About half-way through the 6 mile loop was another aid station, right before the long climb back up to the start/finish area. Our cars were parked along the main road for easy access to whatever we needed. As I approached the main aid station at the church, a guy came up to me, introducing himself as Joey (NC). I've read plenty about Joey and know that he is a remarkable ultrarunner. The unanswered question is how did he know who I was, lol?

I headed off to the out-n-back section. It was a 2 mile down hill runner's dream, but of course, at the turn-around, it was a 2 mile slog back up the hill. I would walk that 2 mile stretch on every loop!

I arrived back at the aid station in the start/finish area, finishing the first loop in 2.5 hours. Marcia had said that Doug wanted everyone to run at least that pace per loop. But if I was at 2.5 hours for the first loop, there was no way I would be at 2.5 hours by the 5th loop.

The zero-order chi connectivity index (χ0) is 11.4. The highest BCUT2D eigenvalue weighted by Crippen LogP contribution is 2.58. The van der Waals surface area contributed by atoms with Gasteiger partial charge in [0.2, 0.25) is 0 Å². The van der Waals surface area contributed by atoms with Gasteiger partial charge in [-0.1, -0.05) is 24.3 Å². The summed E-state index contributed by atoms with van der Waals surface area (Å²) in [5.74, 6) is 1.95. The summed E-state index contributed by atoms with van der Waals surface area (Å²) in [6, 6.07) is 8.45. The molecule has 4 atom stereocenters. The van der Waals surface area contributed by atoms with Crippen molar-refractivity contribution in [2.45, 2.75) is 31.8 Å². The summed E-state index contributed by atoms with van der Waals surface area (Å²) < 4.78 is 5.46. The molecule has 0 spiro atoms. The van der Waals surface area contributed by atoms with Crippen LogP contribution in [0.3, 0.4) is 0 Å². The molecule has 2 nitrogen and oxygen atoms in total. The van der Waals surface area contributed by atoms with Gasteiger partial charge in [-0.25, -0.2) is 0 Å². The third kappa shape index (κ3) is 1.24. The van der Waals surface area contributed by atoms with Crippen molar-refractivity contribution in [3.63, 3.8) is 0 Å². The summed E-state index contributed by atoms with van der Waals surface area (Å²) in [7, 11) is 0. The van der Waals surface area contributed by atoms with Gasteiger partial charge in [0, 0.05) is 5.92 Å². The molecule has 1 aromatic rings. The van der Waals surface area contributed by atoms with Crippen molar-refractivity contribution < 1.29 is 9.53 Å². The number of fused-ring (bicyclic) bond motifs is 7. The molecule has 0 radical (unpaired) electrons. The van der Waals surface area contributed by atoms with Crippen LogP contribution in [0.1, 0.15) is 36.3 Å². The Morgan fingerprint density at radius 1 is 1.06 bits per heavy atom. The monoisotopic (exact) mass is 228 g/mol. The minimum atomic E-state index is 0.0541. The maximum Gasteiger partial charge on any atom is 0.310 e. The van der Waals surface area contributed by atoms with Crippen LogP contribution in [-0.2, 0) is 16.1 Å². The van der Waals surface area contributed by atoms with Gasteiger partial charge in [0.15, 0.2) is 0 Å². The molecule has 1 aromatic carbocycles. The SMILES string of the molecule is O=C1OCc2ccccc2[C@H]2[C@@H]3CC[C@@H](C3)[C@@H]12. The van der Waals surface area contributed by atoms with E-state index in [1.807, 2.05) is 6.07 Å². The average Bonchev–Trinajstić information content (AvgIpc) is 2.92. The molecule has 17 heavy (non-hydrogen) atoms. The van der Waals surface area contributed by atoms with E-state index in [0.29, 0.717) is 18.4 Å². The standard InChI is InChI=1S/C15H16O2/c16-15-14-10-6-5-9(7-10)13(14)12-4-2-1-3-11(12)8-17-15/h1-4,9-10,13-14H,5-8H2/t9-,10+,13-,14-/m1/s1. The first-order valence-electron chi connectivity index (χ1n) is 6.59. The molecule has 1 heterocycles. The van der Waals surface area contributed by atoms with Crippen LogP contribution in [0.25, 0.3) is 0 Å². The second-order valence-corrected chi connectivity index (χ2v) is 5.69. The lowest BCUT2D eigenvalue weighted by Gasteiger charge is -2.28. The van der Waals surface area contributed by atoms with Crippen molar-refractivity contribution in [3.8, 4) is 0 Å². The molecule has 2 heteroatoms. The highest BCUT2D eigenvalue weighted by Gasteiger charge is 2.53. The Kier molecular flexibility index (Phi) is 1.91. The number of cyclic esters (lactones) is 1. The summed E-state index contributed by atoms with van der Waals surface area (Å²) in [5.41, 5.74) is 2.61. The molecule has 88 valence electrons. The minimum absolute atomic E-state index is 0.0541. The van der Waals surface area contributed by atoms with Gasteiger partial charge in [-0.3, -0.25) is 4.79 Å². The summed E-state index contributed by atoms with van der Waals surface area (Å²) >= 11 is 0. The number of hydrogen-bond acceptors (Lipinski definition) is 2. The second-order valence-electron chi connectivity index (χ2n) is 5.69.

Starting the second loop, I hear Josh behind me. "Run with me. We need a 9:30 pace." Although the sun was going down, it was not quite dark, so I was not hallucinating, lol. Josh stayed with me long enough to tell me that the second place runner was starting to walk the hills. "That's it. Right there," he said. I'm running 9:30?! I'm going to pass out trying to keep up with the leader who is lapping me, by the way, lol. I stayed with him for less than a minute before he continued his race. That's the benefit of a looped course. I get to say that I ran with the elite, lol.

From then on, it was just a matter of putting one foot in front of the other. I finished the 2nd loop in 2.5 hours again. This was beginning to look promising. Maybe I could maintain this 2.5 hour pace per loop. It definitely felt right to me.